Apr 1, 2020 - Politics & Policy

FBI sees record number of gun background checks amid coronavirus

Guns on display at a store in Manassas, Virginia. Photo: Yasin Ozturk/Anadolu Agency via Getty

The FBI processed a record 3.7 million gun background checks in March — more than any month previously reported, according to the agency's latest data.

Driving the news: The spike's timing suggests it may be driven at least in part by the coronavirus outbreak.

  • The Trump administration this week deemed gun shops "essential" businesses, allowing them to continue selling firearms to customers old and new even as other stores close their doors.
  • Five of the top 10 days with the highest number of background checks occurred last month, since the start of the National Instant Criminal Background Check System in 1998.
  • March was the second-busiest month ever for gun sales — trailing only January 2013, just after President Obama’s re-election and the Sandy Hook Elementary School shooting, the NY Times reports.

Why it matters: Mass social uncertainty often leads to an increase in gun buying, David Yamane, a Wake Forest sociology professor who has studied gun culture, told Axios.

The big picture: Spikes in firearm and ammunition purchases and first-time gun buyers already have been reported in areas severely impacted by COVID-19, such as in Washington state, California and New York.

  • "In addition to the usual suspects who are adding to what they already own, there has been a sort of different profile of people coming in" to gun shops, Yamane said. "In this instance, people who are first-time gun owners or don't fit the traditional demographic of older, white male."
  • The latest installment of the Axios-Ipsos Coronavirus Index also indicated rises in purchases of guns and ammunition, although the sample size was relatively small.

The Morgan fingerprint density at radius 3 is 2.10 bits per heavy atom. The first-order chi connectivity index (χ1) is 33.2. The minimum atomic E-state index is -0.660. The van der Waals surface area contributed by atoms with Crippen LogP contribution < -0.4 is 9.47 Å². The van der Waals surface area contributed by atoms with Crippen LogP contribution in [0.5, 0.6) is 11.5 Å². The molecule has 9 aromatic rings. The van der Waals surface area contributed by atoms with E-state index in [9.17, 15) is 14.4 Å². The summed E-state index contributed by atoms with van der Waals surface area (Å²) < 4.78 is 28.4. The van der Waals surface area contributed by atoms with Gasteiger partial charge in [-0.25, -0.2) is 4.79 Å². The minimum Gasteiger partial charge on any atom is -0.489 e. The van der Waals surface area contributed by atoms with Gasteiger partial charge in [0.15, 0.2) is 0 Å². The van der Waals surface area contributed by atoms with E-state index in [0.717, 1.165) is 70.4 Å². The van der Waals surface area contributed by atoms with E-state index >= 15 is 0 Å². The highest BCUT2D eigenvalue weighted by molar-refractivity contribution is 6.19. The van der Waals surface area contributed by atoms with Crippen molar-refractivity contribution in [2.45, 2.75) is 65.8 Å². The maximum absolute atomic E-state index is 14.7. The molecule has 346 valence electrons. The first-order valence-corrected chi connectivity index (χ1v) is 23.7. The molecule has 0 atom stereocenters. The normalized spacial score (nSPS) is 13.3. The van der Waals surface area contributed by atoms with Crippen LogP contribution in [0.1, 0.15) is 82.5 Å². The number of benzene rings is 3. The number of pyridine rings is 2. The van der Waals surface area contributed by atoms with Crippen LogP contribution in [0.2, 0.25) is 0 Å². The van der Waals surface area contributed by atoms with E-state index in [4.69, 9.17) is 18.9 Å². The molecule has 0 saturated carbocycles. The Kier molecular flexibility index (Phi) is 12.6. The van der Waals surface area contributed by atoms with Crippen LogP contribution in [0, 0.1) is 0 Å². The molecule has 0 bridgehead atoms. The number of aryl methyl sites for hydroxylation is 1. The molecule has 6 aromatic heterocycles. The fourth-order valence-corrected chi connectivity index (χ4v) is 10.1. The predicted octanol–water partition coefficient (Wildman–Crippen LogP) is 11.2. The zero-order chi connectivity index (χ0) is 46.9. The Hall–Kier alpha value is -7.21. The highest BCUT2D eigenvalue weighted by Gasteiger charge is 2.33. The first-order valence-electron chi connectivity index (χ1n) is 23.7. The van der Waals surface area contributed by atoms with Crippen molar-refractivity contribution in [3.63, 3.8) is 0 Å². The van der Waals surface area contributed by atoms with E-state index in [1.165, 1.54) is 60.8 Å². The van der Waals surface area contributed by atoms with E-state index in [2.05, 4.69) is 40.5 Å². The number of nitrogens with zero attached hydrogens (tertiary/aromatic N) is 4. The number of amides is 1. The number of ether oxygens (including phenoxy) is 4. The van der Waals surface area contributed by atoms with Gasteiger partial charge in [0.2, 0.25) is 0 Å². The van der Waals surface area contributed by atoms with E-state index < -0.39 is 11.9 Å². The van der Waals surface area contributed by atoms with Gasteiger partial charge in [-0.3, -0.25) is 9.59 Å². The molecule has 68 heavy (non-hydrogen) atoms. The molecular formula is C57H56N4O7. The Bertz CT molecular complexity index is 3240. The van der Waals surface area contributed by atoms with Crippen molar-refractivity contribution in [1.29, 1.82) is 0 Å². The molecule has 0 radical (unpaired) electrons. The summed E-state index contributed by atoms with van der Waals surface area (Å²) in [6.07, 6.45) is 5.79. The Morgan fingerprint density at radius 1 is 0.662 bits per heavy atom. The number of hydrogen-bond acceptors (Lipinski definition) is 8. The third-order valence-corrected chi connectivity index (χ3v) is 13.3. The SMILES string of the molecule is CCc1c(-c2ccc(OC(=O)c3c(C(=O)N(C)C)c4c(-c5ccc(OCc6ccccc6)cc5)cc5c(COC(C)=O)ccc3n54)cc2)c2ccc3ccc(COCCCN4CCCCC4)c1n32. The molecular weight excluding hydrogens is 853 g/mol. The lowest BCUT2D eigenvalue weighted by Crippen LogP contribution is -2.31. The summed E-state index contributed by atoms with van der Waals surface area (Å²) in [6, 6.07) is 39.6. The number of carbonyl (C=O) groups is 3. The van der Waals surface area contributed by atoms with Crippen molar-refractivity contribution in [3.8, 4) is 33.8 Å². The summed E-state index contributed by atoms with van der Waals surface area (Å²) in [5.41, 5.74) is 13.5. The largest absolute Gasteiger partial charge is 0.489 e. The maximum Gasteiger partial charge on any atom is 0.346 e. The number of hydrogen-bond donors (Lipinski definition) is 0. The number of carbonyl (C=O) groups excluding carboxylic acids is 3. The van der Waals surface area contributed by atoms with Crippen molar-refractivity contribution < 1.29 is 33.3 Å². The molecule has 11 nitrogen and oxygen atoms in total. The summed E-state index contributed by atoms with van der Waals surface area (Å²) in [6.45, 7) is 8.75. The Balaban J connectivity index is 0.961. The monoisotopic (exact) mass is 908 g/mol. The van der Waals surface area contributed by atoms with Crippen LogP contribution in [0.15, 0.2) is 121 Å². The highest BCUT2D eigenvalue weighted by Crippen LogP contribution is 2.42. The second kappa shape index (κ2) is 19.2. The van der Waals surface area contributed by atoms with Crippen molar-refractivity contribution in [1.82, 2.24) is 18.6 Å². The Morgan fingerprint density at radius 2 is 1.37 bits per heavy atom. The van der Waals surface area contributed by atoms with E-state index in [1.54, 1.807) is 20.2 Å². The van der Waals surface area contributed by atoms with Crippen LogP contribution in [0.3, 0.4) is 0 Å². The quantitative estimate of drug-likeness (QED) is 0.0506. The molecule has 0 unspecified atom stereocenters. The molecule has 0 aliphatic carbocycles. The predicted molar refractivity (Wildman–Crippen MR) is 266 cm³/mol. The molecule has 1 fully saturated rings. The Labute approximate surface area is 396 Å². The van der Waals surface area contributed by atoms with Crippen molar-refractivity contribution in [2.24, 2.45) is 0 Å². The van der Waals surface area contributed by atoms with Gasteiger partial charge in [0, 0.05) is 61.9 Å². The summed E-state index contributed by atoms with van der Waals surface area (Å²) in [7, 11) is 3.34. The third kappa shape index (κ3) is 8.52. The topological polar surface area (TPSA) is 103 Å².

What they're saying: In a video tweeted by the NRA on March 21, an activist warns, "You might be stockpiling up on food right now" but "if you aren’t preparing to defend your property when everything goes wrong, you’re really just stockpiling for somebody else."

  • Gun control groups decried Trump's move keeping gun shops open, with Everytown for Gun Safety president John Feinblatt saying "you can't shoot a virus."

Go deeper

U.S. coronavirus updates

Data: The Center for Systems Science and Engineering at Johns Hopkins; Map: Andrew Witherspoon/Axios. This graphic includes "probable deaths" that New York City began reporting on April 14.

Virginia Gov. Ralph Northam announced plans Tuesday to make wearing face coverings mandatory statewide for most people over the age of 10 when inside public places. The measure is effective Friday and applies to places like retailers, on public transportation and government buildings.

By the numbers: More than 98,900 people have died from the novel coronavirus and over 1.6 million have tested positive in the U.S. Over 384,900 Americans have recovered and more than 14.9 million tests have been conducted.

The polarized pandemic election

A Trump supporter protests Pennsylvania's stay-at-home order, during a May 15 rally outside the Capitol in Harrisburg. Photo: Mark Makela/Getty Images

President Trump is going all-in on pushing for a rapid, robust return to normal life, creating a visual, visceral contrast with Joe Biden and other Democrats who are more reticent to rip the masks off.

The state of play: Business friends have been urging Trump from the beginning to keep the lockdowns short. He's listening more and more.

The EU makes its move on a green coronavirus recovery

Illustration: Sarah Grillo/Axios

The European Commission this morning proposed a $825 billion package of economic responses to the coronavirus pandemic that includes financing for renewable energy, electric vehicle charging and other emissions-friendly projects.

Why it matters: The energy components of the "Next Generation EU" plan, part of a wider multi-year budget proposal, appear to be the most substantial attempt yet to stitch low-carbon investments into economic recovery plans.